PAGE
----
The Naga Videodisc was created in the late 1980s at Cambridge University under the direction of Professor Alan Macfarlane. It was a multimedia resource, including most of the known ethnographic material about the Naga ethnic groups living in the Assam and Arunachal Pradesh districts of India and parts of Burma. Approximately 30 minutes of moving film, some sound, seven thousand black and white photographs, 1200 photographs of artefacts were made available. There were also over six thousand pages of text from published works and unpublished diaries, fieldnotes, tour diaries and other materials. The entire system was searchable through a powerful probabilistic system and was linked to a book (by Julian Jacobs, with Alan Macfarlane, Sarah Harrison and Anita Herle entitled The Nagas) and museum exhibition. The visual and sound materials were held on a videodisc, the rest on a computer.
Videodisc technology did not take off in the west, and the materials became unavailable. Under the direction of Sarah Harrison, the entire contents of the Naga Videodisc has now been transformed into an online database with a new retrieval system (‘Bamboo’). Stored as XML files, the whole database can be seen and searched with powerful tools at the Naga database site.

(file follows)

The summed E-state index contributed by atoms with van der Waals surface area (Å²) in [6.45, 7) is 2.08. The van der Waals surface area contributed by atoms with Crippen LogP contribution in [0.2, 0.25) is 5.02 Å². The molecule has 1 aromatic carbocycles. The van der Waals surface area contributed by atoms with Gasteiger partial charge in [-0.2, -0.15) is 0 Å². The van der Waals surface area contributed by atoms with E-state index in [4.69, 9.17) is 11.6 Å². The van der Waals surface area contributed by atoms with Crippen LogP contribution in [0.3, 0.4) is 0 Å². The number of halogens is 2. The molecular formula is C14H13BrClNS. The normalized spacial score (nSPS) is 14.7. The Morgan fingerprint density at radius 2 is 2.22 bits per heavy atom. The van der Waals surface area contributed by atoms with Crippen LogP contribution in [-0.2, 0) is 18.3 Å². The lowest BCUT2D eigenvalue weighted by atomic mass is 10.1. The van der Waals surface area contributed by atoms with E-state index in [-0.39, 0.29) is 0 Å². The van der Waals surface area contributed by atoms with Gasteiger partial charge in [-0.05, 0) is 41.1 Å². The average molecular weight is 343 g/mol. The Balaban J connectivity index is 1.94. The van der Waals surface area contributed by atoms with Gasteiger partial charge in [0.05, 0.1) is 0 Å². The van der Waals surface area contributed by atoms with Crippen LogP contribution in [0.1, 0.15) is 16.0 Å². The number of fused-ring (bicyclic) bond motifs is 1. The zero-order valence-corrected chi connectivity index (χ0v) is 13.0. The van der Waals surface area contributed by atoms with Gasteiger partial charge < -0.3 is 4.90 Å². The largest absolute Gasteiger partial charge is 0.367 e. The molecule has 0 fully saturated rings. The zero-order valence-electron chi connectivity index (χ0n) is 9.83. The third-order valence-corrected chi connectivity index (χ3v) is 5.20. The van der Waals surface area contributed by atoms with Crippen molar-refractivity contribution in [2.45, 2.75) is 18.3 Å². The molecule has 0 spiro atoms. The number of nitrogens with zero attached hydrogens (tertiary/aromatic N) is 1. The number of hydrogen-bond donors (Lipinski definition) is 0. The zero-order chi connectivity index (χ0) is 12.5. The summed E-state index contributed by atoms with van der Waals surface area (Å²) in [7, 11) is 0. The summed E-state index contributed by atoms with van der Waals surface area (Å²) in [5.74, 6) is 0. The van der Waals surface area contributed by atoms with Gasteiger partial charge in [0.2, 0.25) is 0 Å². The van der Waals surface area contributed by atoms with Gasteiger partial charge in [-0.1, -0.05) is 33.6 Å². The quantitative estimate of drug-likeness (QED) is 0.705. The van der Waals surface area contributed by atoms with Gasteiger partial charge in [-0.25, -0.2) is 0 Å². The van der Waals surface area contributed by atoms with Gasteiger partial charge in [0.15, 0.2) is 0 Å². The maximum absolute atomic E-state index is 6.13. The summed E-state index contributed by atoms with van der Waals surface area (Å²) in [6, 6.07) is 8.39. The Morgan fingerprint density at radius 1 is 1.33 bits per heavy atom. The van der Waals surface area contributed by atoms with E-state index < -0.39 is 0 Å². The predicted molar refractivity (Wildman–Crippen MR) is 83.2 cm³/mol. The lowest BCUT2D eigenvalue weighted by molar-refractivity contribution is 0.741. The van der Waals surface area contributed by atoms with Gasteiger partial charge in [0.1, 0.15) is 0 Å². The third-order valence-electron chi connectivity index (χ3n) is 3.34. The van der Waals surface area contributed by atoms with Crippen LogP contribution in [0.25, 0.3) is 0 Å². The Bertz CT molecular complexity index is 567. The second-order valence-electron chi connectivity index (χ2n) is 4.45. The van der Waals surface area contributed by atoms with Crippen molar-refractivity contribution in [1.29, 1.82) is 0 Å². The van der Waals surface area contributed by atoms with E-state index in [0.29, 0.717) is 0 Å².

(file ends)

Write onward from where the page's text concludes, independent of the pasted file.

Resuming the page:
Because of the limits on videodisc storage, films were edited so that very short sequences and shots without movement are shown as single frames. Six short digitised films clips from the original videodisc can be viewed below, along with two longer films about the Wanchu Nagas and a commercial film about head hunting.
The 236 short film clips can also be seen without the wider search facilities on the University of Virginia's Shanti Database by clicking here.
The film clips available here are in QuickTime format. They can take a long time to load. We recommend that you view them on a high speed internet connection ONLY. If you do not have QuickTime, click here to download it from Apple.